European Union Passes New Laws to Protect Farmers from Unfair Trade Practices

Trade Practices

The European Union on Wednesday approved a new set of laws that are aimed at protecting European farmers from unfair trade practices. Initially, Phil Hogan, Agricultural Commissioner in the European Union, proposed the laws for protecting the European farmers. However, the proposal was later extended to include mid-sized food manufacturing companies whose annual revenue was less than or equal to €350 million.

According to the legislation passed the following practices will be deemed unfair:

  • Delayed payments for perishable foodstuffs
  • Cancellation of orders at the last minute
  • Unilateral changes to a contract
  • Making changes to a contract that affect the past transactions or deals
  • Suppliers being forced to pay for wasted products by buyers
  • Refusal to commit to written contracts or agreements

While the European Union has applauded the decision, supermarkets across the continent fear it would negatively impact their sales and will ultimately affect the end-users or consumers. In their argument, supermarket owners stated that the implementation of the new laws will benefit food manufacturers and processing units more than farmers. According to supermarket owners, retail chains buy the majority of their supplies from food processors and manufacturers and not farmers. Further, retail owners are complaining that their profit margins have already dropped to a range between 1% to 3% owing to increased expenditure on wages, transportation, and refrigeration of the products. The added protection offered to food processors will further cause a decline in the already depreciating profit margins according to retail store owners.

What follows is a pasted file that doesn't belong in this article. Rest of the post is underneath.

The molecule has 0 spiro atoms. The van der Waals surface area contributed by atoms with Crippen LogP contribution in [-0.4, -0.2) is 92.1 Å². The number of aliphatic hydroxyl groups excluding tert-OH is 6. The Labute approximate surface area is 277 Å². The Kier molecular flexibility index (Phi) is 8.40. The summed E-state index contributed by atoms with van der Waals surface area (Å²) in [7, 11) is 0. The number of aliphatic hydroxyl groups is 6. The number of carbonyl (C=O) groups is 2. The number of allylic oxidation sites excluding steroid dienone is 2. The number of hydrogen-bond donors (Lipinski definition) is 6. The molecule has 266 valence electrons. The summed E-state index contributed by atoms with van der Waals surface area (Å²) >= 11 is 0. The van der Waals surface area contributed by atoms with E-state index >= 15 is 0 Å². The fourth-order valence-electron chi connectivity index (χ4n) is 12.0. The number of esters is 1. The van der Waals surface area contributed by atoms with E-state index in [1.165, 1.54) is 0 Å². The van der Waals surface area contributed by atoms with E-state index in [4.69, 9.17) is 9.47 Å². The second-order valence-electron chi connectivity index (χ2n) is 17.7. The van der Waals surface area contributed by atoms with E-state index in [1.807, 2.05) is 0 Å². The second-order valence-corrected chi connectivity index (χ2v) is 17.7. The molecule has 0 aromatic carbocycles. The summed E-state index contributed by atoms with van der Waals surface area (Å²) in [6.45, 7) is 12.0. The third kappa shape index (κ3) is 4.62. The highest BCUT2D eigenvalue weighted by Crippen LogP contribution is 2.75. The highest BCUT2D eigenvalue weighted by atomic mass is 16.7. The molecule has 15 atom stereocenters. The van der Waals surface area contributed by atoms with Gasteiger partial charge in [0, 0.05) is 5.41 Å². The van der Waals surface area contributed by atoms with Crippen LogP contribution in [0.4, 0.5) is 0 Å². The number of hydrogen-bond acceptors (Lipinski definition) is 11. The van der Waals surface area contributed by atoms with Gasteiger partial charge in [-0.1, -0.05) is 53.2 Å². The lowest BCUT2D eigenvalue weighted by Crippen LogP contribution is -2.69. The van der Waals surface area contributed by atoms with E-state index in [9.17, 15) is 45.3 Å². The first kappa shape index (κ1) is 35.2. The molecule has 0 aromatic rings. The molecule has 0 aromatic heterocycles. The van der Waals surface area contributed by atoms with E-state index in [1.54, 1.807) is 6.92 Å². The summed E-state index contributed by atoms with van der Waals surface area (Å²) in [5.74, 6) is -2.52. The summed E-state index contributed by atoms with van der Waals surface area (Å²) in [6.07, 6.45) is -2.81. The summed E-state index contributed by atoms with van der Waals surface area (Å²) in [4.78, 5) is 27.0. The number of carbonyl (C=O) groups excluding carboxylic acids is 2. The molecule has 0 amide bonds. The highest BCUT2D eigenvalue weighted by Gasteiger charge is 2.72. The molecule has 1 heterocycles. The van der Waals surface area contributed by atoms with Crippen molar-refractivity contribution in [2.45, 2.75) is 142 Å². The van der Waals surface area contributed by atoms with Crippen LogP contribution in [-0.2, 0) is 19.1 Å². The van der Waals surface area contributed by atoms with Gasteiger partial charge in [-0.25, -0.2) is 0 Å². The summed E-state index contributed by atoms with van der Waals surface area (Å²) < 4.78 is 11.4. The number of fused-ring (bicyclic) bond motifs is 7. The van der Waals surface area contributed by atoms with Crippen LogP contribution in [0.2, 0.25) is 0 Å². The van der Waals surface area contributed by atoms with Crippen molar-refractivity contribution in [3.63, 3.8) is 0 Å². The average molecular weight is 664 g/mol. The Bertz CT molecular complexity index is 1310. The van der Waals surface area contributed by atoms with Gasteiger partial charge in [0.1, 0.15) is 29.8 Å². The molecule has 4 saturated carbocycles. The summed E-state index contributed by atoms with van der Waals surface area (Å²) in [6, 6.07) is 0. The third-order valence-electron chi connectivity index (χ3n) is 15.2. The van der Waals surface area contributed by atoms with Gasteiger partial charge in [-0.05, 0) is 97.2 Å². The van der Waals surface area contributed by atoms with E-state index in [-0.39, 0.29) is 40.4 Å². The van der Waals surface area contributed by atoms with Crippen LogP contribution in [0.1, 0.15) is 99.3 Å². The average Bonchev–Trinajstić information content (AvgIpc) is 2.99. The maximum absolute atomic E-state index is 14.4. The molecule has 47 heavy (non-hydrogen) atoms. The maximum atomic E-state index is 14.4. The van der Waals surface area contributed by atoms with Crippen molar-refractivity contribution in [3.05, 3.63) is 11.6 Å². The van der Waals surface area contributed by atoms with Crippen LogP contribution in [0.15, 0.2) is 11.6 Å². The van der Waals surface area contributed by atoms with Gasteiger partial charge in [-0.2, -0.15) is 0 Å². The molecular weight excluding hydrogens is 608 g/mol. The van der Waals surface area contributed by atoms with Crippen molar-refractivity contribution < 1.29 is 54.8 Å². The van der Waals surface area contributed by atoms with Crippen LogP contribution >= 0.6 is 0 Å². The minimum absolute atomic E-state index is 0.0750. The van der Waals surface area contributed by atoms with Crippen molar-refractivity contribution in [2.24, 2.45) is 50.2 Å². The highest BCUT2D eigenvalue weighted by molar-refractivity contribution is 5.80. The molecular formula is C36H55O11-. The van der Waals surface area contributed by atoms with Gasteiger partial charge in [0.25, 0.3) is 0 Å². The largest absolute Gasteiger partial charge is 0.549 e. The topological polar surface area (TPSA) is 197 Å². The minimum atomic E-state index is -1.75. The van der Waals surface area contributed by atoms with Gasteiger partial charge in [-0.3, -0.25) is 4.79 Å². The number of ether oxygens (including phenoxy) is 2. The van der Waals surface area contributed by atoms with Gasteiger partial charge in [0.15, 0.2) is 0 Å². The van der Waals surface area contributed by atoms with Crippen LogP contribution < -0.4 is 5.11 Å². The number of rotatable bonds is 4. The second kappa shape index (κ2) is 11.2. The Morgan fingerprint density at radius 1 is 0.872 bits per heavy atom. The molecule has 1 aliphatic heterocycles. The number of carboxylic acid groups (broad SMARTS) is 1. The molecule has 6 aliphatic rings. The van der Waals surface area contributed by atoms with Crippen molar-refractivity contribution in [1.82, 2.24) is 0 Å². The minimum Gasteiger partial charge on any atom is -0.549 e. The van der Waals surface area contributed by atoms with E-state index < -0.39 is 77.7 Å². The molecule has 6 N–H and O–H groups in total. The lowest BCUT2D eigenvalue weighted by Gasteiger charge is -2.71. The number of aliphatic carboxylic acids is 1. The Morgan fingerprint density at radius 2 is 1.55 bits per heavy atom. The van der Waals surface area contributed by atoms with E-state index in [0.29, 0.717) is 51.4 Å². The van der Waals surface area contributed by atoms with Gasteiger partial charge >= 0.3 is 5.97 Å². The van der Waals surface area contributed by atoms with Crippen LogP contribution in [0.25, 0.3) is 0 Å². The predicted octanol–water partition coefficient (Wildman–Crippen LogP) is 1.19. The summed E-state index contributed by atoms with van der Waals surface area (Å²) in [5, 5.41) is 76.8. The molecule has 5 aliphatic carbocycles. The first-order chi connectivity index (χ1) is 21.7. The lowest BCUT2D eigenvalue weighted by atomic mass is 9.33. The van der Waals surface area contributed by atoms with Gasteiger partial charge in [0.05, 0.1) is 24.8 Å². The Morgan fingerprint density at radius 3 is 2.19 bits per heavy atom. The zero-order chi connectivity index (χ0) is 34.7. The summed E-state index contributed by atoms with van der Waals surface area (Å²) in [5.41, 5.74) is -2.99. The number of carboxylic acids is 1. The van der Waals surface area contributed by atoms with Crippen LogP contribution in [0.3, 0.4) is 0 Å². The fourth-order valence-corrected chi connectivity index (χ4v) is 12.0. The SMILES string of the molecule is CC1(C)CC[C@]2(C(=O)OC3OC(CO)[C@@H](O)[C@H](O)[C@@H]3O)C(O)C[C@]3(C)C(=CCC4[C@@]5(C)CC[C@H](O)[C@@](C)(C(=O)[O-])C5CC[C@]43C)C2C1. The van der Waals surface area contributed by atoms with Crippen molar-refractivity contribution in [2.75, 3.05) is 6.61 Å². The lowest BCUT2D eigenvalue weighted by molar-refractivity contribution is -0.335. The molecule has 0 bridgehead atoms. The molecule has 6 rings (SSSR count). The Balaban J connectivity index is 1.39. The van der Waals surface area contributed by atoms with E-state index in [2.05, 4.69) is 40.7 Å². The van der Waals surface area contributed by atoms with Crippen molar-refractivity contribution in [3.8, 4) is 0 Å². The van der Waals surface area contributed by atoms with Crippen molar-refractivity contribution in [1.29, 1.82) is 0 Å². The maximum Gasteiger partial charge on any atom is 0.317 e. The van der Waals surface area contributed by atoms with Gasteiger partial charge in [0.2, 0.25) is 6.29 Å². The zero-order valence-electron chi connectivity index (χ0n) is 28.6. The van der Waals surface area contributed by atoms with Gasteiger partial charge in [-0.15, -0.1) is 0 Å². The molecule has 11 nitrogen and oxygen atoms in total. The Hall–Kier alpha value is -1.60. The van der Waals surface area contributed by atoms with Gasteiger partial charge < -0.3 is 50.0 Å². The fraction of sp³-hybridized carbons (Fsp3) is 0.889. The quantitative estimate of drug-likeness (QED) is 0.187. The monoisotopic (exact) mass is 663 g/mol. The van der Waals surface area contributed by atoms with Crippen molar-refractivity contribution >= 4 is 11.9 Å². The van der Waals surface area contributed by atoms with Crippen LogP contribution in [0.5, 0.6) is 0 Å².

Retail store owners also countered the approval of the legislation suggesting that over 15 countries in the Union already have stringent laws in place to protect farmers from unfair trade practices. Adding another set of new rules to shield manufacturing businesses with up to €350 million annual revenue will only complicate the business for them. The impact that the new legislation will have on the overall economy of Europe is still unclear. The accurate estimation of the impact is still unknown and people deeply involved in the process of devising the new laws are unable to comprehend the likely outcome. Although the impact of the new legislation is still unclear, the European retail continues to struggle after registering below par sales during the holiday season. Both online and offline businesses in the continent are struggling to keep up the pace in terms of revenue generation and sales as compared to the previous years. An anticipated hike in groceries is expected to hit the markets if the new legislation is adopted.